Embedding change: how to refreeze successfully
Refreezing is the third of Lewin’s change transition stages. This is where people are taken from a state of being in transition and moved to a productive, healthy state that is stable. It means embedding change successfully. Embedding change takes time and needs leadership and support!
The three stages of change identified by psychologist Kurt Lewin are the basis of most change management approaches today. They are very easy to understand – unfreeze, transition, re-freeze! Recently I wrote here about how to unfreeze and transition. This post deals with ensuring your change you made is truly embedded in the organisation.
Here are techniques to ensure your change is truly successful.
Show your people time and again that the change is real. This means providing a steady stream of evidence of results. It “proves” that the change has happened and is successful. So, you could plan for change projects to reach milestones and deliver real results to a regular and predictable timetable. This would be accompanied by a stream of regular communications that is also delivered on a well-managed timetable. And it is the opposite of planning for an early ‘big bang’ followed by a long period of relative silence.
You should communicate through a range of media. Get people who have been involved to stand up and tell their stories of challenge and overcoming adversity. And, ensure the communications reach everyone involved, and do so over and over again. Keep posters and data charts up to date. Regularly show progress, demonstrating either solid progress against plan or robust action to address any slippage.
Build the change into your formal systems and structures. The formal systems and structures within the organisation are those which are not optional. So, people do them because they are ‘business as usual’ and they will be criticised or otherwise punished if they fail to do them. After a while, institutionalised items become so entrenched, people forget to resist. And they just do what is required, even if they do not agree with them. So you can make make changes stick by building them into the formal fabric of the organization. For example:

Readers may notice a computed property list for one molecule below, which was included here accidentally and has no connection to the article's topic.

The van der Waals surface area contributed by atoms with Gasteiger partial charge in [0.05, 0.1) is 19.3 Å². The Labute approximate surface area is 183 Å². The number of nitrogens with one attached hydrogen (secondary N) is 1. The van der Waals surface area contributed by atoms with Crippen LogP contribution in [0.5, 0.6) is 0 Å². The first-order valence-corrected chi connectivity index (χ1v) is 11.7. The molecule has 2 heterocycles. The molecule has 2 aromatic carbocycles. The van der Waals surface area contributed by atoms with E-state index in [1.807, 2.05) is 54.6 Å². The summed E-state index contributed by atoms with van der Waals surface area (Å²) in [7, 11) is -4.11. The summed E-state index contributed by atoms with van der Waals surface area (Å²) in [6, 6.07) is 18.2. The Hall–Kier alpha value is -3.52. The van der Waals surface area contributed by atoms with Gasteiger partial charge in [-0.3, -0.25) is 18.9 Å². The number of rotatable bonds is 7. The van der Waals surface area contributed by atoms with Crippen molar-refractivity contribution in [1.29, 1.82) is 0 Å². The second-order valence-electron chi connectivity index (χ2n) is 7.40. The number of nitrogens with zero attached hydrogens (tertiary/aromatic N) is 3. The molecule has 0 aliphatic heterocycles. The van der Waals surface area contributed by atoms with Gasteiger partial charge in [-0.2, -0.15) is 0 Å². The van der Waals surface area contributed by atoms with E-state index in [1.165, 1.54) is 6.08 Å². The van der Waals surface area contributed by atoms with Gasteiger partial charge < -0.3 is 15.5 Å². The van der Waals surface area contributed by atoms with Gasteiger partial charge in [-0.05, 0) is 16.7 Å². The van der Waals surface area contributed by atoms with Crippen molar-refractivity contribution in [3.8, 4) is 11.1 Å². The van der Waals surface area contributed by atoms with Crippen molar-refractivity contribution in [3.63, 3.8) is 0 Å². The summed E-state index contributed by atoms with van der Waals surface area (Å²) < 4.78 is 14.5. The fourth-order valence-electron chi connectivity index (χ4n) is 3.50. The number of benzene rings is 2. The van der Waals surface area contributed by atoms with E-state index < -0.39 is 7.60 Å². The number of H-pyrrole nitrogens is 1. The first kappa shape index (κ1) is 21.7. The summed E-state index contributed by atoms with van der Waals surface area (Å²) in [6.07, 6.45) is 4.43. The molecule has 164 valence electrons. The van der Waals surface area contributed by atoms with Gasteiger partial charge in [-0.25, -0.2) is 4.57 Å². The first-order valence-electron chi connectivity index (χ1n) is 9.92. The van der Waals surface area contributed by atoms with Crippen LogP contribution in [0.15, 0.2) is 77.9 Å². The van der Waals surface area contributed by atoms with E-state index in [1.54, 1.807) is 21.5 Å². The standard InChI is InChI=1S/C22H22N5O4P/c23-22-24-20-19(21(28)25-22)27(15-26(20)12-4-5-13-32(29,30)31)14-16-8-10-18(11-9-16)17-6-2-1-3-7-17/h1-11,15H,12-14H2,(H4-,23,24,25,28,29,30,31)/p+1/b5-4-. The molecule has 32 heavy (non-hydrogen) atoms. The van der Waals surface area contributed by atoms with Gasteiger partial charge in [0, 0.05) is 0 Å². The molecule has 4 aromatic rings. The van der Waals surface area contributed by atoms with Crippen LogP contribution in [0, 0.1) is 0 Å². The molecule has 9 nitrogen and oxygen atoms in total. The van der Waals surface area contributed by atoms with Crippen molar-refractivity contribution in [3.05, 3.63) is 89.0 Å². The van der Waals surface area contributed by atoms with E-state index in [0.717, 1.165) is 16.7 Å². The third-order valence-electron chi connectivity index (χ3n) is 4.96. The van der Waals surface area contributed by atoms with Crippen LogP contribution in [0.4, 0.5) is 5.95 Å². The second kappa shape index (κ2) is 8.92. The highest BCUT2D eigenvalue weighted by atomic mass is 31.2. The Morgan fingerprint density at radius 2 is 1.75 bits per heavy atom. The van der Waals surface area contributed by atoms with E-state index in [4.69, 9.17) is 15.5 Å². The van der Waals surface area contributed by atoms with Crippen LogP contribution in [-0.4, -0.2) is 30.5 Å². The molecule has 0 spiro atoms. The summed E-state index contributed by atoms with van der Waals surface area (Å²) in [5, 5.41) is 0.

- Build them into the systems of standards – “this the way we do things here!”
- Put them, or elements of them, into the primary strategic plan.
- Build them into people’s personal objectives including the CEO.
- Ensure people are assessed against them in personal reviews.
- Reward people for following the “house rules.”
Get them looking to the future. One of the key things that makes people happy is challenge. In particular, people who have discovered this get hooked on the buzz and fall into the psychological flow of getting deeply engaged. Challenge is a future-based motivator that focuses people on new and different things. This is rather than basic motivations such as control and safety that may lead people to resist change. So, get people to maintain interest in a change by giving them new challenges, related to the change. Stimulate them and keep them looking to the future.